German singer; born at Berlin Nov. 6, 1855; son of David Kalisch, founder of the "Kladderadatsch." Kalisch was destined for an architeet's career, but at a gathering at the home of his brother-in-law Paul Lindau, where Kalisch sang a few selections from Schubert and Wagner, his voice so impressed Pollini and Adelina Patti that they urged him to go on the stage. Shortly afterward Kalisch went to Italy to study under Leoni and Lamperti, and he made his debut at Varese in 1880 as Edgardo in "Lucia di Lammermoor." After a most successful tour through Italy and Spain he sang in 1883 at the royal operas at Munich, Berlin, and Vienna, and at the Stadttheaters of Hamburg, Leipsic, and Cologne.
He stayed a short time in Germany, and then together with Lily Lehmann, whom he later married, went to London, where he sang in "Tristan and Isolde" at Her Majesty's Theatre. From England Kalisch went to the United States, where he spent six winter seasons: four seasons at the Metropolitan Opera House, New York, while for two seasons he toured the country together with Anton Seidl, singing in many of Wagner's operas. Upon his return to Europe he again toured Germany, and also sang at Vienna, Budapest, Paris, and London; but he achieved his greatest success at the "Wiesbadener Festspiele, where he sang before the royal family. He was made "Kammersänger" by Duke Ernst of Saxe-Coburg. Kalisch's most successful rôles are The Prophet, Eleazar, Othello, Siegmund, Siegfried, Tannhäuser, and Tristan. Kalisch again appeared in "Tristan" at Paris and Cologne in 1901.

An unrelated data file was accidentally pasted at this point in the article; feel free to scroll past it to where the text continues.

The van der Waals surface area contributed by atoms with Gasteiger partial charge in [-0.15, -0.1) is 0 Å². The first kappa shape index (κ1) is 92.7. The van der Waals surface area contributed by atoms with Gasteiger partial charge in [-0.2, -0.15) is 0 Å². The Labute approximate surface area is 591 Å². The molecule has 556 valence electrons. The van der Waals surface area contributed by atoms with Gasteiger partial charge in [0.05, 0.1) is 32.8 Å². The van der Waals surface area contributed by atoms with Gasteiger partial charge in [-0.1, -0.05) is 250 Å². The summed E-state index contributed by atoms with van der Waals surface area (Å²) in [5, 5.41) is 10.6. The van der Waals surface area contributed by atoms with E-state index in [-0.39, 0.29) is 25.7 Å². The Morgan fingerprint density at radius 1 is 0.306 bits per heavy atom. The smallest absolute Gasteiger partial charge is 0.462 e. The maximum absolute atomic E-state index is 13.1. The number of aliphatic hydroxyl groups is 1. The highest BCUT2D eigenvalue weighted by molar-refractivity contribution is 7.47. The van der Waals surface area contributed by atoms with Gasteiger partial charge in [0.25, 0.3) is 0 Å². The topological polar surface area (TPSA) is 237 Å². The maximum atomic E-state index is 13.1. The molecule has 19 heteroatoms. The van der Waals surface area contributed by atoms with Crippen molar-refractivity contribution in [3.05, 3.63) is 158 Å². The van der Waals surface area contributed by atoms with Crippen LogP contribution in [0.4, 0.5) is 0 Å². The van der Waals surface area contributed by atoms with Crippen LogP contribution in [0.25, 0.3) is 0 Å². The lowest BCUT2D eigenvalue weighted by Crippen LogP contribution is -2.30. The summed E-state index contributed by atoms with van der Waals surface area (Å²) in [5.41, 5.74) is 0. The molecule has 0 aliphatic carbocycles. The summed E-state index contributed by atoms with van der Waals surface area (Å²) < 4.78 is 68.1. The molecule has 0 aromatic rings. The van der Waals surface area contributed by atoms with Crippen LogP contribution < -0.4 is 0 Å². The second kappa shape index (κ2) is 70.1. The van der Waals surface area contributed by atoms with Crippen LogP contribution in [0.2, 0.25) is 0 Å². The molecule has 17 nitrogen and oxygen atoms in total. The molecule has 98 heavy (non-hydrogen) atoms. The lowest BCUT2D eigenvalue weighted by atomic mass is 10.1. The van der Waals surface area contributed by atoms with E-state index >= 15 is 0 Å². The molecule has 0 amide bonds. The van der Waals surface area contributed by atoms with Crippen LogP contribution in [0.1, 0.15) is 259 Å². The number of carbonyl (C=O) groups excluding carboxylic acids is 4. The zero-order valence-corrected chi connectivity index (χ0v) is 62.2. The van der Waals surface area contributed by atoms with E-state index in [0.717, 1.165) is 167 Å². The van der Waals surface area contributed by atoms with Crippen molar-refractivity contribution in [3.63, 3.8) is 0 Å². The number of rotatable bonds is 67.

- Eisenberg, Biog. Lex.